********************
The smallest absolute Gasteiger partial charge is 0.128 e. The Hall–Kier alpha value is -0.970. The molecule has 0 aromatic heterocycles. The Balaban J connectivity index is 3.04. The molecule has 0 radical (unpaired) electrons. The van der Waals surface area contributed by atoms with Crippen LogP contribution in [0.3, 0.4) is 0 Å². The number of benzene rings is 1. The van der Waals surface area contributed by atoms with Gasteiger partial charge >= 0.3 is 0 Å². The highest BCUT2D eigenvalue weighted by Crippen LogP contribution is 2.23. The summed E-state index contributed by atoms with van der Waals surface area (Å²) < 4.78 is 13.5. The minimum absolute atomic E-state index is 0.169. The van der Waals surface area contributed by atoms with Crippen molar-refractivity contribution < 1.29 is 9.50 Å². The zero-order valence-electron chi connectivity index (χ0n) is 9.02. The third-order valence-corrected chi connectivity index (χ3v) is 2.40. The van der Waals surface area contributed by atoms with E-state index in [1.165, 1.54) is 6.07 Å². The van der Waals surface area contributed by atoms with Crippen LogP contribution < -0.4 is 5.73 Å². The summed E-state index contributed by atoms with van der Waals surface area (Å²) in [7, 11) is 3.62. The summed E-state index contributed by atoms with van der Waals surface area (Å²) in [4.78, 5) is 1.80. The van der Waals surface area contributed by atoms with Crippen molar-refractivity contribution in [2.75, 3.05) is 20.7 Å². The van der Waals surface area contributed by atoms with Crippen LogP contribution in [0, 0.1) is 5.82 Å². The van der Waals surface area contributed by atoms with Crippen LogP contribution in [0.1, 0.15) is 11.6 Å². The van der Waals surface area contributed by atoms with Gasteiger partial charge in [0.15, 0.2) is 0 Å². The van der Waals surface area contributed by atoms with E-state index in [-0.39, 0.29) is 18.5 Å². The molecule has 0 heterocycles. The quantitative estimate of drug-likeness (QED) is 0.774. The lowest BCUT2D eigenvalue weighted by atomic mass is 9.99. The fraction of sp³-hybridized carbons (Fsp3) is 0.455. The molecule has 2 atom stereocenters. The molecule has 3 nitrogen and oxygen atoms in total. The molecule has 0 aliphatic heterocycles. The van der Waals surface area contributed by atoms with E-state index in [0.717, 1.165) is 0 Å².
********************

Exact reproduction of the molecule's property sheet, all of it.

The smallest absolute Gasteiger partial charge is 0.128 e. The Hall–Kier alpha value is -0.970. The molecule has 0 aromatic heterocycles. The Balaban J connectivity index is 3.04. The molecule has 0 radical (unpaired) electrons. The van der Waals surface area contributed by atoms with Crippen LogP contribution in [0.3, 0.4) is 0 Å². The number of benzene rings is 1. The van der Waals surface area contributed by atoms with Gasteiger partial charge >= 0.3 is 0 Å². The highest BCUT2D eigenvalue weighted by Crippen LogP contribution is 2.23. The summed E-state index contributed by atoms with van der Waals surface area (Å²) < 4.78 is 13.5. The minimum absolute atomic E-state index is 0.169. The van der Waals surface area contributed by atoms with Crippen molar-refractivity contribution < 1.29 is 9.50 Å². The zero-order valence-electron chi connectivity index (χ0n) is 9.02. The third-order valence-corrected chi connectivity index (χ3v) is 2.40. The van der Waals surface area contributed by atoms with E-state index in [1.165, 1.54) is 6.07 Å². The van der Waals surface area contributed by atoms with Crippen LogP contribution < -0.4 is 5.73 Å². The summed E-state index contributed by atoms with van der Waals surface area (Å²) in [7, 11) is 3.62. The summed E-state index contributed by atoms with van der Waals surface area (Å²) in [4.78, 5) is 1.80. The van der Waals surface area contributed by atoms with Crippen molar-refractivity contribution in [2.75, 3.05) is 20.7 Å². The van der Waals surface area contributed by atoms with Crippen LogP contribution in [0, 0.1) is 5.82 Å². The van der Waals surface area contributed by atoms with Crippen LogP contribution in [0.1, 0.15) is 11.6 Å². The van der Waals surface area contributed by atoms with Gasteiger partial charge in [0.15, 0.2) is 0 Å². The van der Waals surface area contributed by atoms with E-state index in [-0.39, 0.29) is 18.5 Å². The molecule has 0 heterocycles. The quantitative estimate of drug-likeness (QED) is 0.774. The lowest BCUT2D eigenvalue weighted by atomic mass is 9.99. The fraction of sp³-hybridized carbons (Fsp3) is 0.455. The molecule has 2 atom stereocenters. The molecule has 3 nitrogen and oxygen atoms in total. The molecule has 0 aliphatic heterocycles. The van der Waals surface area contributed by atoms with E-state index in [0.717, 1.165) is 0 Å².